Well I know I definitely needed to hear that advice - I’m certain our readers needed to hear it, as well. I’m sure it’s no secret that your students, colleagues, and even mentors are inspired by you, not only by your dynamic presence both on- and off-screen, but by your incredibly infectious energy and positivity. Can you explain your Manifest Yo Shit mantra and how it came to be?

Ha! Yes!!! Okay, so “Manifestation” is a huge buzzword and industry in and of itself at this point. When I first started delving into my spirituality and wanting to change from a negative, limiting mindset I came across these manifestation meditations. By visualizing and manifesting I started to see my life change. Mostly, my happiness. I made a conscious effort to see the possibility and STOP SAYING NEGATIVE THINGS TO MYSELF. I became a friend to myself. By doing this, I was able to create a reality in which, instead of chasing, I began to invite and believe. I have to keep it real though. A lot of the people I saw online preaching about manifestation seemed to be rich or thin or privileged or living in the lap of luxury, or were “to the manor born.” I was not. I was raised by a single mother, we didn’t have fancy trips and I didn’t take elite acting classes as a kid. It didn’t resonate with me, the very privileged “manifestation” videos of people meditating in front of their massive estate pools in their early 20s. So it just came to me one day: I am “manifesting my shit.” It’s more reflective of where I come from. The idea that you don’t have to have rich parents, that no matter where you come from you have the power and the right to believe in your dreams and make them a reality. I started #ManifestYoShit videos and products and it caught on. Our last launch of Manifest Yo Shit merchandise sold out!! New, expanded line coming soon. :)

Wow, Samora, what an incredible journey! It’s clear that you’re the Master of Manifestation - and speaking of manifestation, congratulations on the second season of Tokens! This webseries plays such an important role in both the industry and society as a whole, forcing them to confront their unconscious biases. What can you tell us about this incredible project? And what was it like, being an actor, stepping into the role of Costumer?

I’m so happy we’re coming back and the creator, Winnifred Jong, is a good friend now and I’m so proud of her. She is a master manifester, too!!! The role of Jenn is cool because she encapsulates my real experience (since she was written for me) of being bi-racial and being seen as “not quite black enough & not white enough either.” She’s one of the BIPOC characters on the show who has strong opinions about the micro- and often macro-aggressions that people of colour encounter in our industry. Season 2 is especially exciting because the story pivots from straight comedy to incorporate BLM and the global uprising to demand racial equity that popped off after George Floyd’s brutal murder. It’s still incredibly hilarious with send-ups of the clueless mad dash to bring in “Diversity Trainers” and also includes incredibly touching moments of emotional resonance about what we felt in the black community (and the global community) after the violent deaths of George Floyd, Ahmaud Arbery, etc..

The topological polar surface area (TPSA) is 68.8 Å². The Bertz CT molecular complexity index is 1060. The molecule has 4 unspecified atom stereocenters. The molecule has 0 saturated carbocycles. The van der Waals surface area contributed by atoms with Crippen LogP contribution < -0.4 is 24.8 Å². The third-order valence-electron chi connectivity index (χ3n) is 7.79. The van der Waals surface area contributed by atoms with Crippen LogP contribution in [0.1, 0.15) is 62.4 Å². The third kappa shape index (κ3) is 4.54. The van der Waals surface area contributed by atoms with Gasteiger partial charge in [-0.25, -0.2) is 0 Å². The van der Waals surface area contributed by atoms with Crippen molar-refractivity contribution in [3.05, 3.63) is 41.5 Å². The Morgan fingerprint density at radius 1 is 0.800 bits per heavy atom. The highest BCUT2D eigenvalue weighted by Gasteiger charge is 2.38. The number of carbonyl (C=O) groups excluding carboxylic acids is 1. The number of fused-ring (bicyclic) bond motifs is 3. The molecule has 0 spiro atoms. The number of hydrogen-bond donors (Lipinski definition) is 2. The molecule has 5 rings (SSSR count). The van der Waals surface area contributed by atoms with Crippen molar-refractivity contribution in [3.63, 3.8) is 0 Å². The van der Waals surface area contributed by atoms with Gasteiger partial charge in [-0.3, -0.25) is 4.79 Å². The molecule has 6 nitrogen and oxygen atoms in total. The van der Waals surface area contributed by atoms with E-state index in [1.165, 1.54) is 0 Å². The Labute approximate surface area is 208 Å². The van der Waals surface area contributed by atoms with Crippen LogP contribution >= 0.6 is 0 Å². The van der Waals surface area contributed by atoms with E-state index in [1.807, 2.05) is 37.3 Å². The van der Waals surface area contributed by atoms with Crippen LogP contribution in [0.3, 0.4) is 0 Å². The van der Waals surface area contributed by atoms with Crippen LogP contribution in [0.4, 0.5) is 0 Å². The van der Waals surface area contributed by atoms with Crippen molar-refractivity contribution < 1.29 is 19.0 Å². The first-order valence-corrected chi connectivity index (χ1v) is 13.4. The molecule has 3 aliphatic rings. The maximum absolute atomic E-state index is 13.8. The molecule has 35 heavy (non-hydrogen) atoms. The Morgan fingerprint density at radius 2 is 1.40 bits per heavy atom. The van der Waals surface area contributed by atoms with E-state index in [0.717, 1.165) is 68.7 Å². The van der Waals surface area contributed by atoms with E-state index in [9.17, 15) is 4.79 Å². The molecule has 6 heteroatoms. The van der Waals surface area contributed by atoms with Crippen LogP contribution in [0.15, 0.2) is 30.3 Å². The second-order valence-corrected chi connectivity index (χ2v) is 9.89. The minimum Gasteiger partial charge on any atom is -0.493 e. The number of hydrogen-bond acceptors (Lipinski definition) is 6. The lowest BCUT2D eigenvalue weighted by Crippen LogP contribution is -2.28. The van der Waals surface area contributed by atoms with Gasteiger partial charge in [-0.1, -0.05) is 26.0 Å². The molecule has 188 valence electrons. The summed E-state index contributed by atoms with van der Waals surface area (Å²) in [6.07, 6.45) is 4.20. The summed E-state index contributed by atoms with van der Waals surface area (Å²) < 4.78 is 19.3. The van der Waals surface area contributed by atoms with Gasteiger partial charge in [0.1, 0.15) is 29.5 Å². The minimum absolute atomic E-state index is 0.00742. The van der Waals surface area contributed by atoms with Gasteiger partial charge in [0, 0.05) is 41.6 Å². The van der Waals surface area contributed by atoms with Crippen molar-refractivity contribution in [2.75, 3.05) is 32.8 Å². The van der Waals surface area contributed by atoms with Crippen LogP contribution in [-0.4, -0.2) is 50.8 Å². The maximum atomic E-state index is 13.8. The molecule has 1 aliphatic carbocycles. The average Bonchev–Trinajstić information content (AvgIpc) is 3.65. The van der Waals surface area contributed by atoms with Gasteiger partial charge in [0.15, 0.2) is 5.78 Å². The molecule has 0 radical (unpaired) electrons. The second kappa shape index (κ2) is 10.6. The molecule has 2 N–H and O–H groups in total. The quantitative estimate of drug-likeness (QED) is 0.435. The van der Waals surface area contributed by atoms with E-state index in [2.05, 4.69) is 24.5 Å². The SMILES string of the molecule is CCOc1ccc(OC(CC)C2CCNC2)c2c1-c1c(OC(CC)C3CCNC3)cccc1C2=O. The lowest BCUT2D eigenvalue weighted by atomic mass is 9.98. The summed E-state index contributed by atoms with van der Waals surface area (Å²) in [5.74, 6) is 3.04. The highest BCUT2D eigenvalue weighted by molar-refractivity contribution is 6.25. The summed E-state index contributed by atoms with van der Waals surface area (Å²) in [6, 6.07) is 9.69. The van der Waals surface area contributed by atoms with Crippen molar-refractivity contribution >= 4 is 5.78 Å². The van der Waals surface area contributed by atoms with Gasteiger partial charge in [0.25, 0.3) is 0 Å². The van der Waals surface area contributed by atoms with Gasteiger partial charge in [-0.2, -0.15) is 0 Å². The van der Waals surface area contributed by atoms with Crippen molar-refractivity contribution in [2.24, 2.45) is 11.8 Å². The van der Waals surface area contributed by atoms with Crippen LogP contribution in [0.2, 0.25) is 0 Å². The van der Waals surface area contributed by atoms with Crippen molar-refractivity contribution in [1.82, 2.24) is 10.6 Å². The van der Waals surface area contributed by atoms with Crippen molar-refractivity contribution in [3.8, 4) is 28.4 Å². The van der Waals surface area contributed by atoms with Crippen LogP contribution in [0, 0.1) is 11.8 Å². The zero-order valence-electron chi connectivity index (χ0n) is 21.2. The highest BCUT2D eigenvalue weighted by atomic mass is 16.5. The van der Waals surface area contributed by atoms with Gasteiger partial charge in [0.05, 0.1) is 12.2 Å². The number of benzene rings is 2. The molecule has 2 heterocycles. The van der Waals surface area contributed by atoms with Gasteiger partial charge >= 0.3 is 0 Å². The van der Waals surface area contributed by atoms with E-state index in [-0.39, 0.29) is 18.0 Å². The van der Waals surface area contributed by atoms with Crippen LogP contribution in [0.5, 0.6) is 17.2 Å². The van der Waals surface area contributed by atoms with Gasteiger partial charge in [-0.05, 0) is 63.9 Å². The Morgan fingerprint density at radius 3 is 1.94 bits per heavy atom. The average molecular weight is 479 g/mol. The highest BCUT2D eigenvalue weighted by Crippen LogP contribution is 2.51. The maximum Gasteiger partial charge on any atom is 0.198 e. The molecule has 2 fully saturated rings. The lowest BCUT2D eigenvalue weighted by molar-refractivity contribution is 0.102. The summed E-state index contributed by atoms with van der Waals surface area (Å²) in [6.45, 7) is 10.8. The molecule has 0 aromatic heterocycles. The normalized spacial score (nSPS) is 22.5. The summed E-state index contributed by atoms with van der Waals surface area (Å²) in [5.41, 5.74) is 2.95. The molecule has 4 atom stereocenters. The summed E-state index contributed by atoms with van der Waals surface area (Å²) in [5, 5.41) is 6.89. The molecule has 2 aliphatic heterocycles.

What incredibly important topics to cover - and what a palatable way of delivery for more of the close-minded individuals out there. As fellow artists and advocates for social change, I think we can agree that it is vital to use our platform to affect those changes. Can you describe your journey to Co-Chair of the ACTRA Diversity Committee, and what it means to you?

It’s really important to me to fight to create good change in our industry. For me that means equity for women and for people of colour. Our work at ACTRA includes diversity of all kinds: ethnic, religious, physical, sexual, gender, cultural, racial, etc. Our work is always centered on getting access to opportunities for our diverse members, and more training. I’m proud to have created the “Different Lens: Demo Reel Initiative,” along with my co-chair, which partnered selected ACTRA members with Writers Guild members and Directors to create & shoot demo reel scenes. It was a huge endeavour with massive support from ACTRA Toronto and industry partners like Whites, Urban Post, and more. We also facilitated many workshops with decision-makers in our industry from casting directors to producers to directors so that diverse performers can get experience auditioning for and networking with industry leaders. The work is meaningful to me because knowing I am making a difference for diverse performers is hugely humbling. I believe so passionately that our world is better when women, people of colour, and traditionally marginalized voices are heard and given a platform. We need diverse stories now, more than ever, and my life will always be devoted to this work.

We know there is still a long way to go in the fight for justice and equity for the BIPOC community. As a woman of colour, what does a just and equitable society look like for you? Are you comfortable touching on this topic for our readers?